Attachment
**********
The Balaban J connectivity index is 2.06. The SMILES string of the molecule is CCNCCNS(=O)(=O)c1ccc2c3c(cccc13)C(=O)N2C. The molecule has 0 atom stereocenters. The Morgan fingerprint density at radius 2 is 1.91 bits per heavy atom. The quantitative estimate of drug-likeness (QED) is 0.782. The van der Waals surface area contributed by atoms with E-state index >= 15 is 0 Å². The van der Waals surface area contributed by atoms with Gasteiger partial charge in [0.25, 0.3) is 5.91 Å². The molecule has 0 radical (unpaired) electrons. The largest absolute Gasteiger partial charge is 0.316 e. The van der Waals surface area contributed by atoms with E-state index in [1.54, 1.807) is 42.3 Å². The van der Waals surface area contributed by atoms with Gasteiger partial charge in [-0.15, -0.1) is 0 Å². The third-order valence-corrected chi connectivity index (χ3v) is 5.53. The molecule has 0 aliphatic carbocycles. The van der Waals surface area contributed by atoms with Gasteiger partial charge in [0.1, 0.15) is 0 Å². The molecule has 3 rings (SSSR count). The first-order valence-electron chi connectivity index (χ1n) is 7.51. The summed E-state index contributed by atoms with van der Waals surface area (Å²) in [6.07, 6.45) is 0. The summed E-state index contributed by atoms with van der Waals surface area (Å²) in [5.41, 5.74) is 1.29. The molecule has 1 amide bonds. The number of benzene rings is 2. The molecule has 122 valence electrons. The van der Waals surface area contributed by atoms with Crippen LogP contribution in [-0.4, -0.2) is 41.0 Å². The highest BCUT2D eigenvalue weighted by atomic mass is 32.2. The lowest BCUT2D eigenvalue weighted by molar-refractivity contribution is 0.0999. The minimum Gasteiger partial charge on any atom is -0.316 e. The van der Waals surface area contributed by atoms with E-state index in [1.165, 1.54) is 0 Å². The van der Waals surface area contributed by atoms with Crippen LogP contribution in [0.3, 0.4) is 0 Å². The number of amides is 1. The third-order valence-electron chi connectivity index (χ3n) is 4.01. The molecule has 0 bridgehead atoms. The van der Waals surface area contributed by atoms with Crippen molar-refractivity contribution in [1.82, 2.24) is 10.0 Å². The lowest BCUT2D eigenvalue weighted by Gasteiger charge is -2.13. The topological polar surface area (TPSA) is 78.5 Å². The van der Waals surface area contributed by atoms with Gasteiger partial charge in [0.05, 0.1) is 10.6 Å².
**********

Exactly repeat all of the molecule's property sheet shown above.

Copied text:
The Balaban J connectivity index is 2.06. The SMILES string of the molecule is CCNCCNS(=O)(=O)c1ccc2c3c(cccc13)C(=O)N2C. The molecule has 0 atom stereocenters. The Morgan fingerprint density at radius 2 is 1.91 bits per heavy atom. The quantitative estimate of drug-likeness (QED) is 0.782. The van der Waals surface area contributed by atoms with E-state index >= 15 is 0 Å². The van der Waals surface area contributed by atoms with Gasteiger partial charge in [0.25, 0.3) is 5.91 Å². The molecule has 0 radical (unpaired) electrons. The largest absolute Gasteiger partial charge is 0.316 e. The van der Waals surface area contributed by atoms with E-state index in [1.54, 1.807) is 42.3 Å². The van der Waals surface area contributed by atoms with Gasteiger partial charge in [-0.15, -0.1) is 0 Å². The third-order valence-corrected chi connectivity index (χ3v) is 5.53. The molecule has 0 aliphatic carbocycles. The van der Waals surface area contributed by atoms with Gasteiger partial charge in [0.1, 0.15) is 0 Å². The molecule has 3 rings (SSSR count). The first-order valence-electron chi connectivity index (χ1n) is 7.51. The summed E-state index contributed by atoms with van der Waals surface area (Å²) in [6.07, 6.45) is 0. The summed E-state index contributed by atoms with van der Waals surface area (Å²) in [5.41, 5.74) is 1.29. The molecule has 1 amide bonds. The number of benzene rings is 2. The molecule has 122 valence electrons. The van der Waals surface area contributed by atoms with Crippen LogP contribution in [-0.4, -0.2) is 41.0 Å². The highest BCUT2D eigenvalue weighted by atomic mass is 32.2. The lowest BCUT2D eigenvalue weighted by molar-refractivity contribution is 0.0999. The minimum Gasteiger partial charge on any atom is -0.316 e. The van der Waals surface area contributed by atoms with E-state index in [1.165, 1.54) is 0 Å². The van der Waals surface area contributed by atoms with Crippen LogP contribution in [0.3, 0.4) is 0 Å². The number of amides is 1. The third-order valence-electron chi connectivity index (χ3n) is 4.01. The molecule has 0 bridgehead atoms. The van der Waals surface area contributed by atoms with Crippen molar-refractivity contribution in [1.82, 2.24) is 10.0 Å². The lowest BCUT2D eigenvalue weighted by Gasteiger charge is -2.13. The topological polar surface area (TPSA) is 78.5 Å². The van der Waals surface area contributed by atoms with Gasteiger partial charge in [0.05, 0.1) is 10.6 Å².